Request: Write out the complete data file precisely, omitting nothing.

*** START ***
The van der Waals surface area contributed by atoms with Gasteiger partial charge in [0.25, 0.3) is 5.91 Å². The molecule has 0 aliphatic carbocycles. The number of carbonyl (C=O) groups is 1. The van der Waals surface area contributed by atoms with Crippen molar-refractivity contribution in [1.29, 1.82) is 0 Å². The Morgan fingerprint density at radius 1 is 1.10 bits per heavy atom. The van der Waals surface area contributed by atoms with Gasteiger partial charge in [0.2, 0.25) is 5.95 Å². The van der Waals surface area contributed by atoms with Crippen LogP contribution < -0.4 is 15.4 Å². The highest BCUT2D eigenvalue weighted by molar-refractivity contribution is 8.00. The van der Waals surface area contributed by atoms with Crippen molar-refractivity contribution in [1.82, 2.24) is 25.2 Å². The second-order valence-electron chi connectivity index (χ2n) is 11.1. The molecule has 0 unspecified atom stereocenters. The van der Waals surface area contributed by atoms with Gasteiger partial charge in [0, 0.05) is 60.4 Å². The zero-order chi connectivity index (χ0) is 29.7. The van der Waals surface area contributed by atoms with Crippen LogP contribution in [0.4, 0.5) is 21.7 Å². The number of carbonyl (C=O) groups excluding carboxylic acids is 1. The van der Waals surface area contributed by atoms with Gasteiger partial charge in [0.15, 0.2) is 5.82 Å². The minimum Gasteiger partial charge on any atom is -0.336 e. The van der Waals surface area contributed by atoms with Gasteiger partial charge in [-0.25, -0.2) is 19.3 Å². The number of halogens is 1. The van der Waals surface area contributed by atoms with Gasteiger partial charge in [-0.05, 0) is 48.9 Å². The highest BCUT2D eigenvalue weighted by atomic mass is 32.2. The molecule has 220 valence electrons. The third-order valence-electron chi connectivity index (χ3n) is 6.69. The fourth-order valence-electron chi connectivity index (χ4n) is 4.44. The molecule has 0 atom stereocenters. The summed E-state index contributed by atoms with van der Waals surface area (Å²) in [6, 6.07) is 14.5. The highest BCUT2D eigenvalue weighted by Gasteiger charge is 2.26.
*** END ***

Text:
The van der Waals surface area contributed by atoms with Gasteiger partial charge in [0.25, 0.3) is 5.91 Å². The molecule has 0 aliphatic carbocycles. The number of carbonyl (C=O) groups is 1. The van der Waals surface area contributed by atoms with Crippen molar-refractivity contribution in [1.29, 1.82) is 0 Å². The Morgan fingerprint density at radius 1 is 1.10 bits per heavy atom. The van der Waals surface area contributed by atoms with Gasteiger partial charge in [0.2, 0.25) is 5.95 Å². The van der Waals surface area contributed by atoms with Crippen LogP contribution < -0.4 is 15.4 Å². The highest BCUT2D eigenvalue weighted by molar-refractivity contribution is 8.00. The van der Waals surface area contributed by atoms with Crippen molar-refractivity contribution in [1.82, 2.24) is 25.2 Å². The second-order valence-electron chi connectivity index (χ2n) is 11.1. The molecule has 0 unspecified atom stereocenters. The van der Waals surface area contributed by atoms with Gasteiger partial charge in [0, 0.05) is 60.4 Å². The zero-order chi connectivity index (χ0) is 29.7. The van der Waals surface area contributed by atoms with Crippen LogP contribution in [0.4, 0.5) is 21.7 Å². The number of carbonyl (C=O) groups excluding carboxylic acids is 1. The van der Waals surface area contributed by atoms with Gasteiger partial charge in [0.15, 0.2) is 5.82 Å². The minimum Gasteiger partial charge on any atom is -0.336 e. The van der Waals surface area contributed by atoms with Gasteiger partial charge in [-0.25, -0.2) is 19.3 Å². The number of halogens is 1. The van der Waals surface area contributed by atoms with Gasteiger partial charge in [-0.05, 0) is 48.9 Å². The highest BCUT2D eigenvalue weighted by atomic mass is 32.2. The molecule has 220 valence electrons. The third-order valence-electron chi connectivity index (χ3n) is 6.69. The fourth-order valence-electron chi connectivity index (χ4n) is 4.44. The molecule has 0 atom stereocenters. The summed E-state index contributed by atoms with van der Waals surface area (Å²) in [6, 6.07) is 14.5. The highest BCUT2D eigenvalue weighted by Gasteiger charge is 2.26.